The Jewish Atheist is a part of the story
By Rabbi Aaron Gol...
December 2, 2012
Unresolved endings have long been a feature of literature and film. When Charles Dickins first wrote Great Expectations, a friend complained that the ending was too sad, Pip resigning himself to a single life and Estella marrying someone else. So Dickens wrote another much happier and sentimental ending. Now the writer of the new screenplay, David Nicholls has written his own ending in which Pip and Estella end up together but not so clearly happy.
On radio 4’s Today programme yesterday morning, Sarah Montague introduced a discussion asking whether it is okay to “mess around with the ending of a book” in particular to tie up loose ends. The theatre director and journalist, Imogen Russell Williams argues that she likes such an ending so that her mind is not left like a ‘pin-ball machine, zinging away’ with all the potential endings. She admits that this is a rather ‘lazy’ path. Crime writer, Mark Billingham, suggests that the ending that the original writer commits to is precisely what they want, if so, to leave it unresolved and to leave us with a degree of discomfort.
Both contributors sympathised with the other’s thoughts and I have often felt satisfaction with a conclusive ending and dissatisfaction when that ending is not as I would have wished. The inclusive ending has left me with sleepless nights and for days mulling over the myriad permutations with which one could finalise the tale. Although the latter is a more difficult, brain energy-sapping approach, it generally has longevity over the closed canon.
The Torah is a bit of a mix of the two. It is literally a closed canon replete with conclusions one cannot deny. Yet we have been gifted an interpretative tradition that allows us into the story, in the midst of the characters, the lines of writing, breaking words up to form others, nudging letters aside to glean new meaning on each reading. We have Oral Torah that has been transmitted to us in written form, much of which I can view on a specially designed app for my Smartphone! Yet I, you, we are vital links in that transmission that occurs in our minds as we engage with a Torah text and occasionally express our opinion, orally, in a Dvar Torah or sermon, that might even go up on our website, our new archive of interpretative thought, part of Oral Torah.
I am drawn to this morning’s parasha particularly because of the need to provide interpretation to make sense of verse 8: “Deborah, Rebekkah’s nurse, died, and was buried under the oak...” The Torah rarely records the death of women, not even Rebekkah herself or Leah. So why does this rather minor character get mentioned?
“Jewish exegetes tried to solve this riddle by reference to Genesis 27:45, Rebekkah had promised to send for Jacob when Esau’s anger subsided, they surmise that she had recently sent Deborah to Jacob in fulfilment of this pledge. However, at age 130, Deborah would have been an unlikely candidate for such a mission (Sarna, 241).” A logical explanation is given by Sarna that the passage is not chronological but makes a popular contemporary connection between Deborah and this obviously prominent tree.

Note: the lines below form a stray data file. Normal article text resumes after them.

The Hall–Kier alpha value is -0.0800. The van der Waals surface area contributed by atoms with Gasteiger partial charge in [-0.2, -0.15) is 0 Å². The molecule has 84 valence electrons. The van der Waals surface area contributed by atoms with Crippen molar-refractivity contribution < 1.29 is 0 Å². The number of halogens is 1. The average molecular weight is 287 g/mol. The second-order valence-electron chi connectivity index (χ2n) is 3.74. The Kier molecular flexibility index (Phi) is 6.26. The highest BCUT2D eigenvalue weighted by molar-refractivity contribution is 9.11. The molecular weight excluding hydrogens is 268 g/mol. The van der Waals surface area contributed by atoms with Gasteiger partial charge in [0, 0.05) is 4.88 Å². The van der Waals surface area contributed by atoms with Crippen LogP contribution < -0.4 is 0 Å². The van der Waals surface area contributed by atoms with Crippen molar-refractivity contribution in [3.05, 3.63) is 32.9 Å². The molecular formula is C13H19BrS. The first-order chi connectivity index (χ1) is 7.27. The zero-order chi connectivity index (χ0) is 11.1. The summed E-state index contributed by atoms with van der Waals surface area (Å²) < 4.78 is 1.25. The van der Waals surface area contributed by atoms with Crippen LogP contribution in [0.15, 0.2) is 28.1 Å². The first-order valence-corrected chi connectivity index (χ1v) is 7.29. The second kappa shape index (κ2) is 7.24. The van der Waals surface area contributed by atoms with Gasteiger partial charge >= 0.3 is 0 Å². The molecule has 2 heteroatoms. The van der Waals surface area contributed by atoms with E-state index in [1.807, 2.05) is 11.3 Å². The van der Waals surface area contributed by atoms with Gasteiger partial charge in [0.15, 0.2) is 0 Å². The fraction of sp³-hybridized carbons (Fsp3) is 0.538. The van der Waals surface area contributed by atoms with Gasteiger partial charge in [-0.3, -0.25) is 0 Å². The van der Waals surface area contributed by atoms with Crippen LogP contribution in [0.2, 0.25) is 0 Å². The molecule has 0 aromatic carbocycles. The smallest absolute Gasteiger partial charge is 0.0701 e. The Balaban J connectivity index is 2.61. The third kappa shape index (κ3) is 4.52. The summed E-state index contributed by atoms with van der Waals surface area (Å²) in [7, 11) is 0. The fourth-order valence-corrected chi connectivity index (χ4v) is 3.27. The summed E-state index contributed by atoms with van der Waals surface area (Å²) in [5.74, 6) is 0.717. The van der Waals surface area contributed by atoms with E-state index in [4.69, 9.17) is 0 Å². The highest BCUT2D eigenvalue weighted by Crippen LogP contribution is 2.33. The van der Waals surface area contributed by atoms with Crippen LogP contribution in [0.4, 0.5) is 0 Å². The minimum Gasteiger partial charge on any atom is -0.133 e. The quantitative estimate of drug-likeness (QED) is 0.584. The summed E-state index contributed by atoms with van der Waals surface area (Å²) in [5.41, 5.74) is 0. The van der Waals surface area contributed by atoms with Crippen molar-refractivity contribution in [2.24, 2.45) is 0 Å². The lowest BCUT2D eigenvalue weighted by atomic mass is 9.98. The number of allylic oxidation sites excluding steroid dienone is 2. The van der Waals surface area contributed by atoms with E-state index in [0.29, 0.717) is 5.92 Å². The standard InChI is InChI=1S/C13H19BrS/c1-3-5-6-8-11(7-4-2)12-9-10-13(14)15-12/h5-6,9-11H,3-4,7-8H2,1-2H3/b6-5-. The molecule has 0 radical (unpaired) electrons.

Yet, I am rather drawn to a symbolic interpretation. Deborah, represented the idolatry of Mesopotamia that Jacob has ordered his household to purge: “Rid yourselves of the alien gods in your midst, purify yourselves and change your cloths.”
For Jacob to stand with spiritual integrity and build this altar to worship God at Beth El (lit. the House of God), having harmonised his human relationship with his brother, he felt the need to purify his household and their ritual practices to focus solely on the One God.
Yet he and we are named Yisrael, literally, the one that struggles with God. Deborah’s death does not symbolise the end of one practice and a complete adherence to another. To me it represents a distinction between practices that focus solely on material, concrete things, a comforter or a substitute for deeper contemplation; and a perpetual state of engagement, of struggle, of being troubled by ones relationship with God, the Torah which is one of our sacred tools to communicate with God and all that is around us. It is the distinction between life and living life.
Over the past few weeks I have met with a good number of Bnei Mitzvah children and families. One can sense trepidation from those who one might describe as ‘Jewish non believers.’ What am I going to be forced into? What words of belief am I going to have to read as I did when I had to chant endless verses by rote for my Bar Mitzvah? Do I really need to come to Shul regularly to sit through a religious service? Is my child going to be brainwashed? Until slowly, as we talk about the three letter word, God, in many forms, perhaps, Source of all Blessing; and engage with a Torah text in an open, non-judgmental manner, some excitement builds, some tension dissipates.
I had a truly enlightened engagement with one of our members, a wonderfully engaged Jewish atheist of 70 years. We struggled with the three letter word, God, and he concluded in a subsequent communication with me that he realised that ‘my belief and his non-belief’ were actually not so far apart.
This statement does not demean either position: belief or non-belief. Rather it celebrates the potential for engaged people to struggle, to be troubled and to trouble others. If it is our mission to make Torah known, then the mission is to be constantly engaged with it, to expound on it and insure it is open to all those who seek it. In our day, that specifically means insuring our openness to the engaged atheist.
Our story has no ending and it is so much richer, more vibrant and vital for it. Each and every one of us can write and expand on it, delve ever deeper into its meaning and thus provide meaning. Its story is our story.
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